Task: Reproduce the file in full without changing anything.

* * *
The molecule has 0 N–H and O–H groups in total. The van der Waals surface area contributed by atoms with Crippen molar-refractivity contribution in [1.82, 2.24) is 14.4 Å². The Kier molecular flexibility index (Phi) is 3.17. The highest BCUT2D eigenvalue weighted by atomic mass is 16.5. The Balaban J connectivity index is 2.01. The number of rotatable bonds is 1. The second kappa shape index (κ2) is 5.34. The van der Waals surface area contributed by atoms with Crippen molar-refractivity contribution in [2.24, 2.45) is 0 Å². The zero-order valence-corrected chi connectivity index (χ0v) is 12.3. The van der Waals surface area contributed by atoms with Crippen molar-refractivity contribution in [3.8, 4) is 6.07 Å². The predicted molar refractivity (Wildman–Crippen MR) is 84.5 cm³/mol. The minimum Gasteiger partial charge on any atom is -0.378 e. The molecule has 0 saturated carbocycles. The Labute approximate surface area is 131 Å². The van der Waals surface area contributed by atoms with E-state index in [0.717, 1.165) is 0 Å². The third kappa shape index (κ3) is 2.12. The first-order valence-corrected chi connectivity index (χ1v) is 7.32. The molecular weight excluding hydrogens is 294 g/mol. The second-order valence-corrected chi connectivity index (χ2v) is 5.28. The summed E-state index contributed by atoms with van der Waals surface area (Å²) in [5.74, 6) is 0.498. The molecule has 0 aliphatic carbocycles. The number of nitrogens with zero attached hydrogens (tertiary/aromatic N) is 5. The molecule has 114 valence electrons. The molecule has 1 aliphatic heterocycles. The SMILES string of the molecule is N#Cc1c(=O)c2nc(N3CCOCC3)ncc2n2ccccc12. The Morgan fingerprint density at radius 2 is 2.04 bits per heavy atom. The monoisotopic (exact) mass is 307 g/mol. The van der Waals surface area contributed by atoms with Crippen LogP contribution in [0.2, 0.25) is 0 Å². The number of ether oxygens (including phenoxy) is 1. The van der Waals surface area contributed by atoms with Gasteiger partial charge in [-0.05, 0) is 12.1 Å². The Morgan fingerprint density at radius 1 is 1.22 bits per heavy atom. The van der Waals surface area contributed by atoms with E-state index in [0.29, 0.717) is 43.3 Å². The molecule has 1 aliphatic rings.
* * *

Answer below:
The molecule has 0 N–H and O–H groups in total. The van der Waals surface area contributed by atoms with Crippen molar-refractivity contribution in [1.82, 2.24) is 14.4 Å². The Kier molecular flexibility index (Phi) is 3.17. The highest BCUT2D eigenvalue weighted by atomic mass is 16.5. The Balaban J connectivity index is 2.01. The number of rotatable bonds is 1. The second kappa shape index (κ2) is 5.34. The van der Waals surface area contributed by atoms with Crippen molar-refractivity contribution in [2.24, 2.45) is 0 Å². The zero-order valence-corrected chi connectivity index (χ0v) is 12.3. The van der Waals surface area contributed by atoms with Crippen molar-refractivity contribution in [3.8, 4) is 6.07 Å². The predicted molar refractivity (Wildman–Crippen MR) is 84.5 cm³/mol. The minimum Gasteiger partial charge on any atom is -0.378 e. The molecule has 0 saturated carbocycles. The Labute approximate surface area is 131 Å². The van der Waals surface area contributed by atoms with E-state index in [0.717, 1.165) is 0 Å². The third kappa shape index (κ3) is 2.12. The first-order valence-corrected chi connectivity index (χ1v) is 7.32. The molecular weight excluding hydrogens is 294 g/mol. The second-order valence-corrected chi connectivity index (χ2v) is 5.28. The summed E-state index contributed by atoms with van der Waals surface area (Å²) in [5.74, 6) is 0.498. The molecule has 0 aliphatic carbocycles. The number of nitrogens with zero attached hydrogens (tertiary/aromatic N) is 5. The molecule has 114 valence electrons. The molecule has 1 aliphatic heterocycles. The SMILES string of the molecule is N#Cc1c(=O)c2nc(N3CCOCC3)ncc2n2ccccc12. The Morgan fingerprint density at radius 2 is 2.04 bits per heavy atom. The monoisotopic (exact) mass is 307 g/mol. The van der Waals surface area contributed by atoms with Crippen LogP contribution in [0.2, 0.25) is 0 Å². The number of ether oxygens (including phenoxy) is 1. The van der Waals surface area contributed by atoms with Gasteiger partial charge in [-0.05, 0) is 12.1 Å². The Morgan fingerprint density at radius 1 is 1.22 bits per heavy atom. The van der Waals surface area contributed by atoms with E-state index in [0.29, 0.717) is 43.3 Å². The molecule has 1 aliphatic rings.